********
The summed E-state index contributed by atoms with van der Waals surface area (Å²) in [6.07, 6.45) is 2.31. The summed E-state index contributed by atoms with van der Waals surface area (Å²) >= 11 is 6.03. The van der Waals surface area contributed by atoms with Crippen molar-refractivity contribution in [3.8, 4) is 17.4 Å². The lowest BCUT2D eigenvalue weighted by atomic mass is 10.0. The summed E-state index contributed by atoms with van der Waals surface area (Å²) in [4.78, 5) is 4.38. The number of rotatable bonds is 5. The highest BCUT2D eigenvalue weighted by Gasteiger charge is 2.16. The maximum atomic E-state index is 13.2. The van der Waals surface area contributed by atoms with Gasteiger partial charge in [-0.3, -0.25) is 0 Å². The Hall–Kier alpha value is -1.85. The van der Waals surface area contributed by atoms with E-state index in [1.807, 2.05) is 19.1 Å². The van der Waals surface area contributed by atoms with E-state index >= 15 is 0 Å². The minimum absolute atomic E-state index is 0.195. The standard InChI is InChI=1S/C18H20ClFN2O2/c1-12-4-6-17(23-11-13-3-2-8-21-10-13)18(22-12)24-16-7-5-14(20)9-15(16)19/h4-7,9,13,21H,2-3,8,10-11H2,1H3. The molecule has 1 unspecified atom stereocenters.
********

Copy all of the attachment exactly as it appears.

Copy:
The summed E-state index contributed by atoms with van der Waals surface area (Å²) in [6.07, 6.45) is 2.31. The summed E-state index contributed by atoms with van der Waals surface area (Å²) >= 11 is 6.03. The van der Waals surface area contributed by atoms with Crippen molar-refractivity contribution in [3.8, 4) is 17.4 Å². The lowest BCUT2D eigenvalue weighted by atomic mass is 10.0. The summed E-state index contributed by atoms with van der Waals surface area (Å²) in [4.78, 5) is 4.38. The number of rotatable bonds is 5. The highest BCUT2D eigenvalue weighted by Gasteiger charge is 2.16. The maximum atomic E-state index is 13.2. The van der Waals surface area contributed by atoms with Gasteiger partial charge in [-0.3, -0.25) is 0 Å². The Hall–Kier alpha value is -1.85. The van der Waals surface area contributed by atoms with E-state index in [1.807, 2.05) is 19.1 Å². The van der Waals surface area contributed by atoms with E-state index >= 15 is 0 Å². The minimum absolute atomic E-state index is 0.195. The standard InChI is InChI=1S/C18H20ClFN2O2/c1-12-4-6-17(23-11-13-3-2-8-21-10-13)18(22-12)24-16-7-5-14(20)9-15(16)19/h4-7,9,13,21H,2-3,8,10-11H2,1H3. The molecule has 1 unspecified atom stereocenters.